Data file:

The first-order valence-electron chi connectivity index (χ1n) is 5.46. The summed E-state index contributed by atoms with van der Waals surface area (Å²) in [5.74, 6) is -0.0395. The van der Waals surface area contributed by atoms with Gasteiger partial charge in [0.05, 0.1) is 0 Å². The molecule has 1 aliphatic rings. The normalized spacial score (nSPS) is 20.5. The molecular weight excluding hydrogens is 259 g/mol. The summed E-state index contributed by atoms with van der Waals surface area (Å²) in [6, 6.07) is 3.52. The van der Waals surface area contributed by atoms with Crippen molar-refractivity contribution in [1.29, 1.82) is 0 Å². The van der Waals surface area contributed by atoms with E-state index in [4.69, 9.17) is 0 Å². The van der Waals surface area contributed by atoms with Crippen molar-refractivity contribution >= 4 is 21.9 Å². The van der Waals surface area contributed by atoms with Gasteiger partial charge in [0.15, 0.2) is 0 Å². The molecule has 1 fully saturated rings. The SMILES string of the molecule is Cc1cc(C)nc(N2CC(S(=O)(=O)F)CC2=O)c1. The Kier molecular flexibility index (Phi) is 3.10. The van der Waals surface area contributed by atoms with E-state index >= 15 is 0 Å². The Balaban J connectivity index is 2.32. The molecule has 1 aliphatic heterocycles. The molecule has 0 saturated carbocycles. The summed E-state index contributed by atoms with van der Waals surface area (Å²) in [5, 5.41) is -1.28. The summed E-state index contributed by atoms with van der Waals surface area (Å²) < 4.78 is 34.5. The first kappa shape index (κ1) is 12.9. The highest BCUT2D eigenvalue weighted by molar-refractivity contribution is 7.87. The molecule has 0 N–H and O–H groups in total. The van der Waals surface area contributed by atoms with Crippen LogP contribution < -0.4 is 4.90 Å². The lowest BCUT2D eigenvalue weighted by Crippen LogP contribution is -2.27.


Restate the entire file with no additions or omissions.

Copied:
The first-order valence-electron chi connectivity index (χ1n) is 5.46. The summed E-state index contributed by atoms with van der Waals surface area (Å²) in [5.74, 6) is -0.0395. The van der Waals surface area contributed by atoms with Gasteiger partial charge in [0.05, 0.1) is 0 Å². The molecule has 1 aliphatic rings. The normalized spacial score (nSPS) is 20.5. The molecular weight excluding hydrogens is 259 g/mol. The summed E-state index contributed by atoms with van der Waals surface area (Å²) in [6, 6.07) is 3.52. The van der Waals surface area contributed by atoms with Crippen molar-refractivity contribution in [1.29, 1.82) is 0 Å². The van der Waals surface area contributed by atoms with E-state index in [4.69, 9.17) is 0 Å². The van der Waals surface area contributed by atoms with Crippen molar-refractivity contribution >= 4 is 21.9 Å². The van der Waals surface area contributed by atoms with Gasteiger partial charge in [0.15, 0.2) is 0 Å². The molecule has 1 fully saturated rings. The SMILES string of the molecule is Cc1cc(C)nc(N2CC(S(=O)(=O)F)CC2=O)c1. The Kier molecular flexibility index (Phi) is 3.10. The van der Waals surface area contributed by atoms with E-state index >= 15 is 0 Å². The Balaban J connectivity index is 2.32. The molecule has 1 aliphatic heterocycles. The molecule has 0 saturated carbocycles. The summed E-state index contributed by atoms with van der Waals surface area (Å²) in [5, 5.41) is -1.28. The summed E-state index contributed by atoms with van der Waals surface area (Å²) < 4.78 is 34.5. The first kappa shape index (κ1) is 12.9. The highest BCUT2D eigenvalue weighted by molar-refractivity contribution is 7.87. The molecule has 0 N–H and O–H groups in total. The van der Waals surface area contributed by atoms with Crippen LogP contribution < -0.4 is 4.90 Å². The lowest BCUT2D eigenvalue weighted by Crippen LogP contribution is -2.27.